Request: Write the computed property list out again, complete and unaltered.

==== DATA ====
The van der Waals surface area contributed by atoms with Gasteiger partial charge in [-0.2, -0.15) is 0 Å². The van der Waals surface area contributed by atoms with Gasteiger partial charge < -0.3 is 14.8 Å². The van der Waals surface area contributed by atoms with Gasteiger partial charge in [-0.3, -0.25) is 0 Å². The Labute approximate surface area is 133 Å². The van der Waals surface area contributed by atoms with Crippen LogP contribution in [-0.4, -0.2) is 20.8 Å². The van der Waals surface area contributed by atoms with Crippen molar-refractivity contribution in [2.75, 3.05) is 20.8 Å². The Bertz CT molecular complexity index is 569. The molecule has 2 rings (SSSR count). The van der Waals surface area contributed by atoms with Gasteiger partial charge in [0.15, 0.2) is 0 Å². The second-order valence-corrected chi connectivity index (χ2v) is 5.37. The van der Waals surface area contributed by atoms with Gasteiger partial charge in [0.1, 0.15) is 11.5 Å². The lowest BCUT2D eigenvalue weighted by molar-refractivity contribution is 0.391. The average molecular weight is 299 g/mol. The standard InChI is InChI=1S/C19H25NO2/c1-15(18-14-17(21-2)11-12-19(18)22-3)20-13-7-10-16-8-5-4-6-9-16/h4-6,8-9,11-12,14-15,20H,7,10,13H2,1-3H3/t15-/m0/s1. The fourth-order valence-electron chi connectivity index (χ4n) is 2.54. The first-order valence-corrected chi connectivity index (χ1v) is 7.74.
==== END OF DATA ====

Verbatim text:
The van der Waals surface area contributed by atoms with Gasteiger partial charge in [-0.2, -0.15) is 0 Å². The van der Waals surface area contributed by atoms with Gasteiger partial charge < -0.3 is 14.8 Å². The van der Waals surface area contributed by atoms with Gasteiger partial charge in [-0.3, -0.25) is 0 Å². The Labute approximate surface area is 133 Å². The van der Waals surface area contributed by atoms with Crippen LogP contribution in [-0.4, -0.2) is 20.8 Å². The van der Waals surface area contributed by atoms with Crippen molar-refractivity contribution in [2.75, 3.05) is 20.8 Å². The Bertz CT molecular complexity index is 569. The molecule has 2 rings (SSSR count). The van der Waals surface area contributed by atoms with Gasteiger partial charge in [0.15, 0.2) is 0 Å². The second-order valence-corrected chi connectivity index (χ2v) is 5.37. The van der Waals surface area contributed by atoms with Gasteiger partial charge in [0.1, 0.15) is 11.5 Å². The lowest BCUT2D eigenvalue weighted by molar-refractivity contribution is 0.391. The average molecular weight is 299 g/mol. The standard InChI is InChI=1S/C19H25NO2/c1-15(18-14-17(21-2)11-12-19(18)22-3)20-13-7-10-16-8-5-4-6-9-16/h4-6,8-9,11-12,14-15,20H,7,10,13H2,1-3H3/t15-/m0/s1. The fourth-order valence-electron chi connectivity index (χ4n) is 2.54. The first-order valence-corrected chi connectivity index (χ1v) is 7.74.